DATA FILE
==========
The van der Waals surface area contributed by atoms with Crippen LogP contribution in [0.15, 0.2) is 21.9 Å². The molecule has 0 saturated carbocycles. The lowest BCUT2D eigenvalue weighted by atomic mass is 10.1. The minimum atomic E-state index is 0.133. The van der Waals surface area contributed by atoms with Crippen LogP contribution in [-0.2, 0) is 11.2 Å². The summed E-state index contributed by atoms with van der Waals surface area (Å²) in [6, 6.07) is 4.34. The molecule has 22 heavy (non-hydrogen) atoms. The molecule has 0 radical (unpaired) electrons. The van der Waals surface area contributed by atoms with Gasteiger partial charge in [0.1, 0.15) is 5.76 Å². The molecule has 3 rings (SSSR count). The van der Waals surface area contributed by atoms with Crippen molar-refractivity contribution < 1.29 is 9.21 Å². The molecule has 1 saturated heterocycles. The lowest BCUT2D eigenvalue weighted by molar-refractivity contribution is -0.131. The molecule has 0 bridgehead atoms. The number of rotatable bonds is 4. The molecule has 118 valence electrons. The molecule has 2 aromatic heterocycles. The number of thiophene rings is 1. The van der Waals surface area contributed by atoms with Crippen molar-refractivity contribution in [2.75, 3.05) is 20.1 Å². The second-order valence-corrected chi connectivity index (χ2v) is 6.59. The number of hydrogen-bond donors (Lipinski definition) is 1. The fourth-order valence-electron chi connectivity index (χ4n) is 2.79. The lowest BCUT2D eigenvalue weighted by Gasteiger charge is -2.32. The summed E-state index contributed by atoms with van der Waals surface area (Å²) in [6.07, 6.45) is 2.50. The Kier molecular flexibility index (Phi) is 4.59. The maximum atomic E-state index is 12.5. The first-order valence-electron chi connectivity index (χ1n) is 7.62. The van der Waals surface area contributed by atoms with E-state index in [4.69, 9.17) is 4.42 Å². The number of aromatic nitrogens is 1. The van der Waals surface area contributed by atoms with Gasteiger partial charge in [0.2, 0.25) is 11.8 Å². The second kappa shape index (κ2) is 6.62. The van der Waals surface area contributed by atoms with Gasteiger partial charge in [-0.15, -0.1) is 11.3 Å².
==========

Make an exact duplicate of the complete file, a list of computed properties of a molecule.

The van der Waals surface area contributed by atoms with Crippen LogP contribution in [0.15, 0.2) is 21.9 Å². The molecule has 0 saturated carbocycles. The lowest BCUT2D eigenvalue weighted by atomic mass is 10.1. The minimum atomic E-state index is 0.133. The van der Waals surface area contributed by atoms with Crippen LogP contribution in [-0.2, 0) is 11.2 Å². The summed E-state index contributed by atoms with van der Waals surface area (Å²) in [6, 6.07) is 4.34. The molecule has 22 heavy (non-hydrogen) atoms. The molecule has 0 radical (unpaired) electrons. The van der Waals surface area contributed by atoms with Gasteiger partial charge in [0.1, 0.15) is 5.76 Å². The molecule has 3 rings (SSSR count). The van der Waals surface area contributed by atoms with Crippen molar-refractivity contribution < 1.29 is 9.21 Å². The molecule has 1 saturated heterocycles. The lowest BCUT2D eigenvalue weighted by molar-refractivity contribution is -0.131. The molecule has 0 bridgehead atoms. The number of rotatable bonds is 4. The molecule has 118 valence electrons. The molecule has 2 aromatic heterocycles. The number of thiophene rings is 1. The van der Waals surface area contributed by atoms with Crippen molar-refractivity contribution in [2.75, 3.05) is 20.1 Å². The second-order valence-corrected chi connectivity index (χ2v) is 6.59. The number of hydrogen-bond donors (Lipinski definition) is 1. The fourth-order valence-electron chi connectivity index (χ4n) is 2.79. The lowest BCUT2D eigenvalue weighted by Gasteiger charge is -2.32. The summed E-state index contributed by atoms with van der Waals surface area (Å²) in [6.07, 6.45) is 2.50. The Kier molecular flexibility index (Phi) is 4.59. The maximum atomic E-state index is 12.5. The first-order valence-electron chi connectivity index (χ1n) is 7.62. The van der Waals surface area contributed by atoms with E-state index in [4.69, 9.17) is 4.42 Å². The number of aromatic nitrogens is 1. The van der Waals surface area contributed by atoms with Gasteiger partial charge in [0.2, 0.25) is 11.8 Å². The second kappa shape index (κ2) is 6.62. The van der Waals surface area contributed by atoms with Gasteiger partial charge in [-0.15, -0.1) is 11.3 Å².